Op-Ed: Hunger in the Land of Enough
- Isobel Frye
- South Africa
- 01 Sep 2014 01:33 (South Africa)
Despite being a middle-income country, South Africa has a long and shameful history of those in power ignoring the needs and the interests of the majority. Colonial and subsequent Apartheid laws reduced black people in South Africa to merely being cheap labour to service the needs of these economies. Poverty, inequality and hunger, while visible in the faces and cupped hands of people at traffic lights in middle-class neighborhoods, largely continue to be felt most in townships, informal settlements and rural areas which are often located far away from economic and suburban hubs. By ISOBEL FRYE.
What do people do when they cannot afford sufficient food? They reduce their food intake and eat cheaper and less nutritious food. Many people go without. This places an added burden on food insecure households, making them far more susceptible to obesity, diabetes and other diseases related to poor nutritional habits.
What has been the response of the government, and the private sector in addressing the cost of hunger in South Africa? This was the topic of a two-day workshop attended by not-for-profit organisations, research and academic institutions, grassroots organisations and government officials. In discussing the cost of hunger in South Africa the main question that emerged was, why, 20 years into our democracy, is there a lack of urgency and political will – beyond mere rhetoric – to reduce levels of hunger among South Africans? Hunger is a violation of the right to sufficient food guaranteed in the Constitution. Many studies have highlighted the actual costs of hunger in terms of lost productivity, lost physical and intellectual development as well as increased financial burden on health and education service delivery. And yet, despite widely available information about the personal and economic costs of hunger and the obligations on the state and private power to ensure realization of the right to food, widespread hunger remains.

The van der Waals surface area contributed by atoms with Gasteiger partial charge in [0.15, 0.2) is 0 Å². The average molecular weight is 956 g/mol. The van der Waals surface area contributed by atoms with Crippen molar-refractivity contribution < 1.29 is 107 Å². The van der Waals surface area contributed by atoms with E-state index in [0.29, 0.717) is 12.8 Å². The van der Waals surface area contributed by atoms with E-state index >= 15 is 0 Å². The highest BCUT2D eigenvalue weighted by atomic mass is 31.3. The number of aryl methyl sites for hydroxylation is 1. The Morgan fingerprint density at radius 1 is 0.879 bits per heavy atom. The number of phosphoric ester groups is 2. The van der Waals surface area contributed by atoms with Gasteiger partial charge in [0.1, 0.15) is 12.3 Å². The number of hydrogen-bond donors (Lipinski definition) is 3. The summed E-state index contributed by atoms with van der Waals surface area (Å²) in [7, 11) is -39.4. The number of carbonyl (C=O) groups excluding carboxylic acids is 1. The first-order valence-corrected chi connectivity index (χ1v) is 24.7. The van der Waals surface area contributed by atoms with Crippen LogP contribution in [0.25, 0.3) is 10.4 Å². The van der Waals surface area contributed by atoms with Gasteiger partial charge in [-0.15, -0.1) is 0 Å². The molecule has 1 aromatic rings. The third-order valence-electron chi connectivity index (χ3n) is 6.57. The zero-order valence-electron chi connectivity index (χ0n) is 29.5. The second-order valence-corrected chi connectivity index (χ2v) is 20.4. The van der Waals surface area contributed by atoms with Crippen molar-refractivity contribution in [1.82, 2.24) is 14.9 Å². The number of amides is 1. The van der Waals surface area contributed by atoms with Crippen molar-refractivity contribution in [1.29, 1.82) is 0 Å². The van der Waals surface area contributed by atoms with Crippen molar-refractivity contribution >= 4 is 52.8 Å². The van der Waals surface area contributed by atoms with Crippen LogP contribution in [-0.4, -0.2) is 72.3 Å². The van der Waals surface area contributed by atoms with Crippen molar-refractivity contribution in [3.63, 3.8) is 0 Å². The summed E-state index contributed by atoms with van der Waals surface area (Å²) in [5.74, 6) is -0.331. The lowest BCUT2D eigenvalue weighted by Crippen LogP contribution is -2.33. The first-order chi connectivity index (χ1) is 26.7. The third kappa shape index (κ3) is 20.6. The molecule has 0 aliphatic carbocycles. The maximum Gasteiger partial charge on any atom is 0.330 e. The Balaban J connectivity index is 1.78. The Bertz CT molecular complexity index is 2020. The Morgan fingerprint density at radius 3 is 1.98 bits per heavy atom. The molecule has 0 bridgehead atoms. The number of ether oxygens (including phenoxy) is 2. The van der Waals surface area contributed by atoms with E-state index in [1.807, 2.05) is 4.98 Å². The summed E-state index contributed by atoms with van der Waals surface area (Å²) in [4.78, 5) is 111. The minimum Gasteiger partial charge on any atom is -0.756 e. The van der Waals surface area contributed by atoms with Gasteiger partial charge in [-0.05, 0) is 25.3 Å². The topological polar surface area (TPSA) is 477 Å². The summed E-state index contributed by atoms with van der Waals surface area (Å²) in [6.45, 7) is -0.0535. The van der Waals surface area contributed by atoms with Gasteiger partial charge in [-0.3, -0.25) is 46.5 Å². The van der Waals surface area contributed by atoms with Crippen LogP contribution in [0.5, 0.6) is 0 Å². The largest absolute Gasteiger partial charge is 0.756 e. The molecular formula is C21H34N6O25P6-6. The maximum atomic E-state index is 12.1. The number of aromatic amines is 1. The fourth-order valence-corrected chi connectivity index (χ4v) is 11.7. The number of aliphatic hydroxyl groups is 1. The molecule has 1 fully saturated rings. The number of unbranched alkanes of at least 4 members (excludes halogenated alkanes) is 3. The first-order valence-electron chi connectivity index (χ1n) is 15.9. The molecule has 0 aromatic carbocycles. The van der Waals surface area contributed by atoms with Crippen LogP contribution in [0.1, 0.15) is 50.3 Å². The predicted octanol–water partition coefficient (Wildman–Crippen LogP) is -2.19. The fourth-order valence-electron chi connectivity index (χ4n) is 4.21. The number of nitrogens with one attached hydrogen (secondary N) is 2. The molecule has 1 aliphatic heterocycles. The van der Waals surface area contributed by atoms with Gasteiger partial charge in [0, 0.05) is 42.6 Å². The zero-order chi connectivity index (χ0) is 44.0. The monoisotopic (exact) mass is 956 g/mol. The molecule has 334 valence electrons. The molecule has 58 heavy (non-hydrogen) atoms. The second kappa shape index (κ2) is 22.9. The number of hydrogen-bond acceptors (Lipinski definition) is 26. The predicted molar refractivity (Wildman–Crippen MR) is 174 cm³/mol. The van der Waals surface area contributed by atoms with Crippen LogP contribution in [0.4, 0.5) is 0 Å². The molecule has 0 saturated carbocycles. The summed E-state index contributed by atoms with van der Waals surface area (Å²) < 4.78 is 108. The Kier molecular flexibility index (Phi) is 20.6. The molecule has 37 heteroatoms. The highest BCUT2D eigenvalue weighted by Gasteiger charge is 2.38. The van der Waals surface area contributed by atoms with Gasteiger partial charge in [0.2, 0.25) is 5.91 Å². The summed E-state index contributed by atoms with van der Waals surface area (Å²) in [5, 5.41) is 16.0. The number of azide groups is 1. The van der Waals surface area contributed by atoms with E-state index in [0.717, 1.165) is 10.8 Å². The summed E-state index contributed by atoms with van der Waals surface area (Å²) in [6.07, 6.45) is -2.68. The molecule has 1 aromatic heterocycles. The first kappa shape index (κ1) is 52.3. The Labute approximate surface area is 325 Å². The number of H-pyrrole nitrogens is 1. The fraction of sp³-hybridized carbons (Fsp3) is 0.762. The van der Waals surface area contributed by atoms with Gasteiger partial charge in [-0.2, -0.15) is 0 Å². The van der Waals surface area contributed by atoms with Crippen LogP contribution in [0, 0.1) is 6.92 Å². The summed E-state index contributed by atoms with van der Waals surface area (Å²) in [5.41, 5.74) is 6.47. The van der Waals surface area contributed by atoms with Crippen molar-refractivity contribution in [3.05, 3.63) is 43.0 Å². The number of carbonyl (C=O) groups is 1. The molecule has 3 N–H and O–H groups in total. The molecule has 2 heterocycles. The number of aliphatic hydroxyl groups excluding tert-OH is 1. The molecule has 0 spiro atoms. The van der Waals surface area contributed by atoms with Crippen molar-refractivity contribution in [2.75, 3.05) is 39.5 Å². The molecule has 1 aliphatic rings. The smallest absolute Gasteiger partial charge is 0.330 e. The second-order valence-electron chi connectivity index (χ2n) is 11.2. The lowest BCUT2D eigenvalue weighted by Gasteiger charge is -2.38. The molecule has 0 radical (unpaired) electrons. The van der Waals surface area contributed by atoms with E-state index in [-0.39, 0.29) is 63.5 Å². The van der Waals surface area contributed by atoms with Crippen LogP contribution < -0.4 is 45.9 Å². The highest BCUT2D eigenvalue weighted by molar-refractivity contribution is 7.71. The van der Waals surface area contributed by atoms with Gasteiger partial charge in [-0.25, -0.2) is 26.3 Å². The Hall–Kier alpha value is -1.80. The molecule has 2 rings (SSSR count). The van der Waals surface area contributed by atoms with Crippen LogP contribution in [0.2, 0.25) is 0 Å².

Hunger is the result of a broken food system. One in which private sector actors enjoy large profit margins and very little regulation and state programmes are fragmented with opaque objectives, budgets and monitoring systems.
In the absence of clear regulation of the private sector, it is left to the competition authorities to regulate private power through combatting anti-competitive behaviour. Between 2007 and 2012, a group of concerned people battled with the three main national bread producers – Tiger Brands, Pioneer Foods and Premier Foods – who were found guilty by the Competition Commission in 2007 of colluding in fixing the price of bread in South Africa over a 12 year period. Tiger Brands was faced with the largest fine of R98.8-million or 5.7% of its annual 2006 turnover for bread operations. While the fines levied are to be welcomed, it is clear that they are not enough. Profit margins continue to expand and bread and other food prices to increase. Salaries and grants cannot keep up.